Marcel Albert flew fighters from France, England, and the Soviet Union during World War II. Born in Paris in 1917, he inherited mechanical talent from his father and, after high school, went to work building gearboxes for Renault. He also developed an interest in aviation and applied for military pilot training. In May 1938, he began to fly and earned his pilot’s badge in Caudron and Potez biplanes. Albert went to Istres for advanced training and then earned a post at the fighter instruction center at Chartres. He flew the French-built Bloch 152 and Morane-Saulnier 406, and the American Curtiss Hawk 75. In February 1940, he joined an operational fighter squadron equipped with the new Dewontine 520. When the Germans began their blitzkrieg into France, the squadron moved from its base near Cannes north to a field near Reims. On 14 May, Albert shot down a Dornier 17 bomber and, later in the day, a Messerschmitt Me 109 fighter, which was never confirmed. He shot down another bomber, also never confirmed, before the armistice.
The Vichy French government moved his squadron to Algeria and, in the summer of 1940, air and naval units of the United Kingdom attacked Vichy forces in North Africa. Albert flew escort for Vichy bombers on an aborted raid on Gibraltar and then, on 14 October, he and two other pilots flew to Gibraltar and surrendered their fighters. After four attempts to reach England by ship, Albert was successful. At first, he was thrown in jail but was soon released and joined the Royal Air Force (RAF). After refresher training, he went to No. 340 Squadron and flew 47 missions in the Supermarine Spitfire. In late 1942, Albert and 12 other pilots, along with 50 mechanics, left for the Soviet Union by way of North Africa and Persia. The Normandie group, as they were first called, trained on the Yakovlev Yak-7 and then, in April 1943, entered combat flying the Yak-1.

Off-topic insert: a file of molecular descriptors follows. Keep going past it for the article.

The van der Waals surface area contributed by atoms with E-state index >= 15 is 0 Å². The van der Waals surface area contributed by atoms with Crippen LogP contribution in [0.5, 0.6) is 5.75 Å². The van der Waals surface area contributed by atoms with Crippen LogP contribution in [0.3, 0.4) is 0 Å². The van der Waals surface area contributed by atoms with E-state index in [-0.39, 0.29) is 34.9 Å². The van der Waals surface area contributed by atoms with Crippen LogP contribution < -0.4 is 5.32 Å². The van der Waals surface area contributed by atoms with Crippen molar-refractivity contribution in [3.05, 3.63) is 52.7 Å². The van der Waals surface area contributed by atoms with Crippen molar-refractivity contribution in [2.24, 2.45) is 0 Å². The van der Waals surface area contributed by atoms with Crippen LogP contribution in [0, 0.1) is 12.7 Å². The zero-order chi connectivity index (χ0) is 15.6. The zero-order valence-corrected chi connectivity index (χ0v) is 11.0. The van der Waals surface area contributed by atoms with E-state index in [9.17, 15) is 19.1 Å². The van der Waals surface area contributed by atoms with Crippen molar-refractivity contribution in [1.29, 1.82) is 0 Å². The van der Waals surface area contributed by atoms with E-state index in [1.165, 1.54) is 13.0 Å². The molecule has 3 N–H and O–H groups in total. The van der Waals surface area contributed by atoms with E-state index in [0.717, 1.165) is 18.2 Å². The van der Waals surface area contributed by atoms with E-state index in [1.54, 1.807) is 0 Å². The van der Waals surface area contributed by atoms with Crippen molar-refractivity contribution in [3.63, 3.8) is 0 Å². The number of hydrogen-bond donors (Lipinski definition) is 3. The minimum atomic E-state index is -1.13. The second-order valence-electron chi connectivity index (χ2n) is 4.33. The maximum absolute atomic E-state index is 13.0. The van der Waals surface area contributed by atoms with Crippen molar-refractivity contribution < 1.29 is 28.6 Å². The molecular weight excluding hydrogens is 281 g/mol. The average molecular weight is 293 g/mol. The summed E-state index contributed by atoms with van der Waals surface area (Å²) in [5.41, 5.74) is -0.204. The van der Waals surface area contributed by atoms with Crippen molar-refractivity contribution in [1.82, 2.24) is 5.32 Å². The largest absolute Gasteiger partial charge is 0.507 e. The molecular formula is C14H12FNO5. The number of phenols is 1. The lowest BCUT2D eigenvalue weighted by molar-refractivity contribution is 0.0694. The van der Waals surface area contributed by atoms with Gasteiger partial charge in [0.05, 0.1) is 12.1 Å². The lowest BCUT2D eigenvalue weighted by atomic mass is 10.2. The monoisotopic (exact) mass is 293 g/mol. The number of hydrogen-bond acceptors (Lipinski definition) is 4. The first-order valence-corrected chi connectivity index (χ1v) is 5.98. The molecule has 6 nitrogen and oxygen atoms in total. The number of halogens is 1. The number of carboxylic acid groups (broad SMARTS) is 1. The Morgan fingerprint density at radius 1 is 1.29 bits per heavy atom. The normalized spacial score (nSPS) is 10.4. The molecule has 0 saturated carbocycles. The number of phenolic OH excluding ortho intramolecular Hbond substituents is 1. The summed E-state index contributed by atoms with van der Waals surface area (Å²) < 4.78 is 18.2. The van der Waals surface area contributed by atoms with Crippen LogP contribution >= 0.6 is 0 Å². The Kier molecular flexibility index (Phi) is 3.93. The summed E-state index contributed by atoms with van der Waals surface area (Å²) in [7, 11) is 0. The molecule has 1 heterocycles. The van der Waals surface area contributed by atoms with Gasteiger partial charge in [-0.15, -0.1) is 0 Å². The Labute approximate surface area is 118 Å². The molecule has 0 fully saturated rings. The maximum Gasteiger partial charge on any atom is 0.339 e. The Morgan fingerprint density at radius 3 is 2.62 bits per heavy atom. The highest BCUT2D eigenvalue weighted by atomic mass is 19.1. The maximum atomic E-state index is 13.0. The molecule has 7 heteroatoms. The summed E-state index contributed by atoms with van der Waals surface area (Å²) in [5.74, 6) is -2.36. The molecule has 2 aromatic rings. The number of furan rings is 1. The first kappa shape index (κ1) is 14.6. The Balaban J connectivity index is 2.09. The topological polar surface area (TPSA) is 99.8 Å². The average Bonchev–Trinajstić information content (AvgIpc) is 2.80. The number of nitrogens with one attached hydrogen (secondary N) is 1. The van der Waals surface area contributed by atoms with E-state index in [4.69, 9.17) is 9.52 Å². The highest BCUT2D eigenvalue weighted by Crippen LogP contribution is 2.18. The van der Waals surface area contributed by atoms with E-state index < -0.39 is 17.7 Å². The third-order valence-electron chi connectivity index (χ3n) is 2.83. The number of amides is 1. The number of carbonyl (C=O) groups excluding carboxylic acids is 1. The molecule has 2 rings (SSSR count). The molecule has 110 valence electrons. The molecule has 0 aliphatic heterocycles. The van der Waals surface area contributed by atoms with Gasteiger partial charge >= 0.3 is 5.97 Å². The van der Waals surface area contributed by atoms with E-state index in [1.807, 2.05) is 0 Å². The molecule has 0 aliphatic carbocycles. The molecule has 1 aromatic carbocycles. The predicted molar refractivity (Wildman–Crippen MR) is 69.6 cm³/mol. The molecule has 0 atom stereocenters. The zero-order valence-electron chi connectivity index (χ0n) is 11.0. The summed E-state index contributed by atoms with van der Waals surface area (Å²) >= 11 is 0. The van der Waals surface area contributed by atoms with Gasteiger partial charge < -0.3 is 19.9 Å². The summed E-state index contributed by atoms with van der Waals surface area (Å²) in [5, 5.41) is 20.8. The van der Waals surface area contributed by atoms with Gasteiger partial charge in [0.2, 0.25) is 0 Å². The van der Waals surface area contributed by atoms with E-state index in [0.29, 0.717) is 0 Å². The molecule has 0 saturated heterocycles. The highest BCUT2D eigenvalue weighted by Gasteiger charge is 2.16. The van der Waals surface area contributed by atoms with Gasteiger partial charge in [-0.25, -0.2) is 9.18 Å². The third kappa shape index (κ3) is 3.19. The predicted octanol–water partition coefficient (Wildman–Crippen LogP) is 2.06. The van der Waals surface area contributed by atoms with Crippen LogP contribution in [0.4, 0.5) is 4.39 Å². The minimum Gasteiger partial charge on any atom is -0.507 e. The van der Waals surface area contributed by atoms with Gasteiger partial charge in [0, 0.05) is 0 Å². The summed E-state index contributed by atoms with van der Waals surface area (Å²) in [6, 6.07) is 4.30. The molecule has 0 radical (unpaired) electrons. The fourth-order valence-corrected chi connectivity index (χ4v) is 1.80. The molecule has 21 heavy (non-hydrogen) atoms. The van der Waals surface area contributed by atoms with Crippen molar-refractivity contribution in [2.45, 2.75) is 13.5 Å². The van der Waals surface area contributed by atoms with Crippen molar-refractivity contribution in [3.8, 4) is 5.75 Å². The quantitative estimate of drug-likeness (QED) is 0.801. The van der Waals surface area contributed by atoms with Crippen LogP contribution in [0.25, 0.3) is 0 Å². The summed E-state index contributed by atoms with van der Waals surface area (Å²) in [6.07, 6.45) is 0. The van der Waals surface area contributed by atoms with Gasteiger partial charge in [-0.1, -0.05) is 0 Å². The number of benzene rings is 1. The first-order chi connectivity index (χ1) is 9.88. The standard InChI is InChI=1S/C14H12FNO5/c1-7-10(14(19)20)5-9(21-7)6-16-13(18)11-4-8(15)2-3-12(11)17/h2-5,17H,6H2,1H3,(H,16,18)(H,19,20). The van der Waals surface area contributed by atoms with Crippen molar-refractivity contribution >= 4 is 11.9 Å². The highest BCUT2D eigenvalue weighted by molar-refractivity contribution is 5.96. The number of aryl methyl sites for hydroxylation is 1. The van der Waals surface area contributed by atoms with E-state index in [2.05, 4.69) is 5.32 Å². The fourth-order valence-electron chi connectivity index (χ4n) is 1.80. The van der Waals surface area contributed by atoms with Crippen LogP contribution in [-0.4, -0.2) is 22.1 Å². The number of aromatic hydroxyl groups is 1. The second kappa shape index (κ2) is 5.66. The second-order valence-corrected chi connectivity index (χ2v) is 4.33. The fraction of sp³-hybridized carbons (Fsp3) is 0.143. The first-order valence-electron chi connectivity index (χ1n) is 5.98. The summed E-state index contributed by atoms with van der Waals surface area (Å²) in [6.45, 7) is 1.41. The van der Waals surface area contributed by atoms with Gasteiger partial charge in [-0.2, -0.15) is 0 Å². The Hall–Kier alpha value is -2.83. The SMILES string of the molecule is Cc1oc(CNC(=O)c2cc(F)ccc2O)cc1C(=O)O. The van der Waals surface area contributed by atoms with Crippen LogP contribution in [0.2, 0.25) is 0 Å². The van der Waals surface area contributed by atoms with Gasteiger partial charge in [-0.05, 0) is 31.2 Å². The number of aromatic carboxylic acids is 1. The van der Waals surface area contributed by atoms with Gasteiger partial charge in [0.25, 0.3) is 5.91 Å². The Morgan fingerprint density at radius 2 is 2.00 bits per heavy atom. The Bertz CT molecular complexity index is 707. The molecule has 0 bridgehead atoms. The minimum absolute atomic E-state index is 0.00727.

In June 1943, Albert scored his first victory in Russia. The next month, the Normandie pilots switched to the newer Yak-9. As the Soviets pushed the Germans west, Albert’s victories steadily rose. To recognize his combat and leadership skills, the Soviets awarded Albert their highest award for valor, the Gold Star and title, “Hero of the Soviet Union.” At war’s end, Captain Albert had flown 262 combat missions and had at least 23 victories. Next, he went to a test center, and, in 1946, practicing for an air show, he crashed; fortunately, he was not seriously injured. Sent to Czechoslovakia as Air Attaché, he met his future wife, who worked at the United States Embassy. Albert left the military and, in 1948, moved to the States. He managed a chain of restaurants for some years, then retired with his wife, Freda, in Florida.
Albert was first selected as an Eagle by Air Command and Staff College’s Gathering of Eagles in 1996 and subsequently honored in 2000, respectively.